"On the train to Berlin she (a Stettin nurse) was pillaged once by Russian troops and twice by Poles who, she said were far more savage than the Russians. Women who resisted were shot dead, she said, and on one occasion she saw a Polish guard take an infant by the legs and crush its skull against a post because the child cried while the guard was raping the mother." - Donald MacKenzie, Berlin Correspondent, New York Daily News, October 7th 1945

"Under the bomb-wrecked roof of the Stettiner Railway Station, I looked this afternoon inside a cattle truck . . . on one side four forms lay dead under blankets on cane and raffia stretches; in another corner, four more, all women, were dying. One in a voice we could hardly hear, was crying for water."

"Sitting on a stretcher, so weakened by starvation that he could not move his head or his mouth, his eyes opened in a deranged, uncomprehending stare, was the wasted frame of a man. He was dying, too."

"Two women sanitary helpers did what they could in ministering to the small wants of the dying."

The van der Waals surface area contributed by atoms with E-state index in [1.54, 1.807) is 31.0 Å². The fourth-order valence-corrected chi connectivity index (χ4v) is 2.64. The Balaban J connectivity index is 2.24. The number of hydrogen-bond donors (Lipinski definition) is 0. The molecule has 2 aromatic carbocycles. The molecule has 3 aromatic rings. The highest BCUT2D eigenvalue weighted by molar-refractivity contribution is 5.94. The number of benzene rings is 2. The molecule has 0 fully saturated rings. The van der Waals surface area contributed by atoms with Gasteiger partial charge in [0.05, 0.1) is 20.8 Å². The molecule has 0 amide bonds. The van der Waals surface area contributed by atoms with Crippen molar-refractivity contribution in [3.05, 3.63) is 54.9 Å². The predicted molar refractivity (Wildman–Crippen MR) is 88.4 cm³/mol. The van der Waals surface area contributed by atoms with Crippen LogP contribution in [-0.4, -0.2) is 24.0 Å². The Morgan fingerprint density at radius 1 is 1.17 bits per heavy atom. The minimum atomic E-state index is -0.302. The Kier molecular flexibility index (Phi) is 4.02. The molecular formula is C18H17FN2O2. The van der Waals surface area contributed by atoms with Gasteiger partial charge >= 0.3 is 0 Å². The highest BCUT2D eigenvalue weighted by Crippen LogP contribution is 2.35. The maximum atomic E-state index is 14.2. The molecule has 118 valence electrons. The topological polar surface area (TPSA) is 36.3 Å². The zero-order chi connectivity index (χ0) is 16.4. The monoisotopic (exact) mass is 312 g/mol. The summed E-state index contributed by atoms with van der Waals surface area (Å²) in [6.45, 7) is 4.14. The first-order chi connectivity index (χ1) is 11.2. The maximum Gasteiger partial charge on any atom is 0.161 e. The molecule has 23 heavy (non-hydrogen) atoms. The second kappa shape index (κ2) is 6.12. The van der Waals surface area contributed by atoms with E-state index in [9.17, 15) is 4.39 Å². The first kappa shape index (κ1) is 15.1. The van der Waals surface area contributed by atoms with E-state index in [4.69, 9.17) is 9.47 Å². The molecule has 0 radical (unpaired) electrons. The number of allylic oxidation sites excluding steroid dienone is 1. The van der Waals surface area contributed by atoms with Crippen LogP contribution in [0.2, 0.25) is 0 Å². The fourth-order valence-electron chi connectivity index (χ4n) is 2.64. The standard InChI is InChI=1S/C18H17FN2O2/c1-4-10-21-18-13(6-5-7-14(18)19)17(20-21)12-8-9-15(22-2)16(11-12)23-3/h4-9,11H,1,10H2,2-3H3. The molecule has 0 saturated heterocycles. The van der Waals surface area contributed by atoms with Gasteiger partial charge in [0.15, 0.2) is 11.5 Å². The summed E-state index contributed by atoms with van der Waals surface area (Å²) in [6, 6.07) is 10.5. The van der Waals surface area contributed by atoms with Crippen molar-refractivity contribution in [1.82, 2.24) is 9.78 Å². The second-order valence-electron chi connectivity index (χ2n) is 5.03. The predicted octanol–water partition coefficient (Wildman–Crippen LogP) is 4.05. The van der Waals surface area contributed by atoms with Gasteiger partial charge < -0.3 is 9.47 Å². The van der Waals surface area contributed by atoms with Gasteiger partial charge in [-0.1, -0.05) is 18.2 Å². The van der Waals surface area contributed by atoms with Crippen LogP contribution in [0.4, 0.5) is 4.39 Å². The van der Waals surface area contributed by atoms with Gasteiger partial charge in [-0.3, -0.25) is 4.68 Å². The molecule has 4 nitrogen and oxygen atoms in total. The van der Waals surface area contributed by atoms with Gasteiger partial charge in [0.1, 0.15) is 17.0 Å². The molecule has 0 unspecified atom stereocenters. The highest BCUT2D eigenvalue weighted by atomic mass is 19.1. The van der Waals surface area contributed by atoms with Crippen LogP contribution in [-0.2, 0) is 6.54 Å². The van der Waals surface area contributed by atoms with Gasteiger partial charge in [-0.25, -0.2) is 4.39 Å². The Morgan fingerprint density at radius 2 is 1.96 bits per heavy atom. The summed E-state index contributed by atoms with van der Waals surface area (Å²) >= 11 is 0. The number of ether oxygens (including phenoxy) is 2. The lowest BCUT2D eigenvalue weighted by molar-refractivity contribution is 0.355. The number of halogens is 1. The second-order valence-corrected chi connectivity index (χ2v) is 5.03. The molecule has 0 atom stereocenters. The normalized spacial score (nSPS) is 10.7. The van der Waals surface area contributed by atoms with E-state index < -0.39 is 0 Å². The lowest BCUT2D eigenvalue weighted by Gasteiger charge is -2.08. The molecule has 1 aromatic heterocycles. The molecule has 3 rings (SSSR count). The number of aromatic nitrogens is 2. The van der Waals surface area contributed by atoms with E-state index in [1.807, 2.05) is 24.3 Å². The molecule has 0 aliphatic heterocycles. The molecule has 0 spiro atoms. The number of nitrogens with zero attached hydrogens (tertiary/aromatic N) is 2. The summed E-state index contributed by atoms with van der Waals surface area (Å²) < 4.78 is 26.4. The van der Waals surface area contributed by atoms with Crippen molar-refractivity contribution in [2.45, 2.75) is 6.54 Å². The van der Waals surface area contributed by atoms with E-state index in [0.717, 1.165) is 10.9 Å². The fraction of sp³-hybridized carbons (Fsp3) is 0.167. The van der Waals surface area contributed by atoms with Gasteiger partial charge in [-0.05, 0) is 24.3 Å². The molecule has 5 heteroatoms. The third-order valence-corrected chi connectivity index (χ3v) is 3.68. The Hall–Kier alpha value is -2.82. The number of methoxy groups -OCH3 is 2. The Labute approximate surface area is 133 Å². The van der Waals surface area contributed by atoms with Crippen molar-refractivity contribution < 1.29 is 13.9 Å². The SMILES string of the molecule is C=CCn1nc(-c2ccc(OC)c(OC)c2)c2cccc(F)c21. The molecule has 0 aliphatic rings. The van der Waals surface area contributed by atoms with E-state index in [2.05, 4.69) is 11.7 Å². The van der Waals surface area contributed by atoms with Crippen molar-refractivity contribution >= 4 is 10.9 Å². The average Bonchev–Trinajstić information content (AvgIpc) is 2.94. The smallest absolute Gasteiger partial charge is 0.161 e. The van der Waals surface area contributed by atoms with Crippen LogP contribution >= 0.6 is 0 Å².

"Those people in the cattle truck, and hundreds who lay on bundles of belongings on the platform and in the booking hall, were the dead and dying and starving flotsam left by the tide of human misery that daily reaches Berlin . . .

"There are 8 million homeless nomads milling about the areas of the provinces around Berlin."

"Other things I saw when the Danzig train came in I am bound to record. Apart from the women rocking in tears and anguish, and the famished children asleep in their arms or crying for food, there was a group of young men - all Poles - who sat apart, waiting for the next train to go out. Then they would board it, and going through the train, would force these unprotected mothers and women to give up any possession of value . . . the guards at the stopping places are shot if they attempt to intervene." - Norman Clark, Berlin, News Chronicle, August 24th 1945